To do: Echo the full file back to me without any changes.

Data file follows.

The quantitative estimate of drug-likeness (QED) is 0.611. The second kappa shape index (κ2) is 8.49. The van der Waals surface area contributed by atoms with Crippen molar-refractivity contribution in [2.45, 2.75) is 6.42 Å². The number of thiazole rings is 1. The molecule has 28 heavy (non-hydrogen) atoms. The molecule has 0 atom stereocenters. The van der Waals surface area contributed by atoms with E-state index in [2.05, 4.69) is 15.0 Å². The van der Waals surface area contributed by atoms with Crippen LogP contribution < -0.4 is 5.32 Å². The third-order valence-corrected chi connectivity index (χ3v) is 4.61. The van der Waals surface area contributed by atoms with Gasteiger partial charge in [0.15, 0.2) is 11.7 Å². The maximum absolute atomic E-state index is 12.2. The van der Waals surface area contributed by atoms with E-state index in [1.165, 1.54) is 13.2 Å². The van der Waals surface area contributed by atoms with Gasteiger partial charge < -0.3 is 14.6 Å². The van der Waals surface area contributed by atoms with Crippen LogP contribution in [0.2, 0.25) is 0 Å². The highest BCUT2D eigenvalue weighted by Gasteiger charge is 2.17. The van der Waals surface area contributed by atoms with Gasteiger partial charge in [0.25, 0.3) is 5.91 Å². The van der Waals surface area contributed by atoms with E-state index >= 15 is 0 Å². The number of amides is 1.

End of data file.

The quantitative estimate of drug-likeness (QED) is 0.611. The second kappa shape index (κ2) is 8.49. The van der Waals surface area contributed by atoms with Crippen molar-refractivity contribution in [2.45, 2.75) is 6.42 Å². The number of thiazole rings is 1. The molecule has 28 heavy (non-hydrogen) atoms. The molecule has 0 atom stereocenters. The van der Waals surface area contributed by atoms with E-state index in [2.05, 4.69) is 15.0 Å². The van der Waals surface area contributed by atoms with Crippen LogP contribution < -0.4 is 5.32 Å². The third-order valence-corrected chi connectivity index (χ3v) is 4.61. The van der Waals surface area contributed by atoms with Gasteiger partial charge in [0.15, 0.2) is 11.7 Å². The maximum absolute atomic E-state index is 12.2. The van der Waals surface area contributed by atoms with E-state index in [1.165, 1.54) is 13.2 Å². The van der Waals surface area contributed by atoms with Gasteiger partial charge < -0.3 is 14.6 Å². The van der Waals surface area contributed by atoms with Crippen LogP contribution in [0.2, 0.25) is 0 Å². The highest BCUT2D eigenvalue weighted by Gasteiger charge is 2.17. The van der Waals surface area contributed by atoms with Gasteiger partial charge in [0.25, 0.3) is 5.91 Å². The van der Waals surface area contributed by atoms with E-state index >= 15 is 0 Å². The number of amides is 1.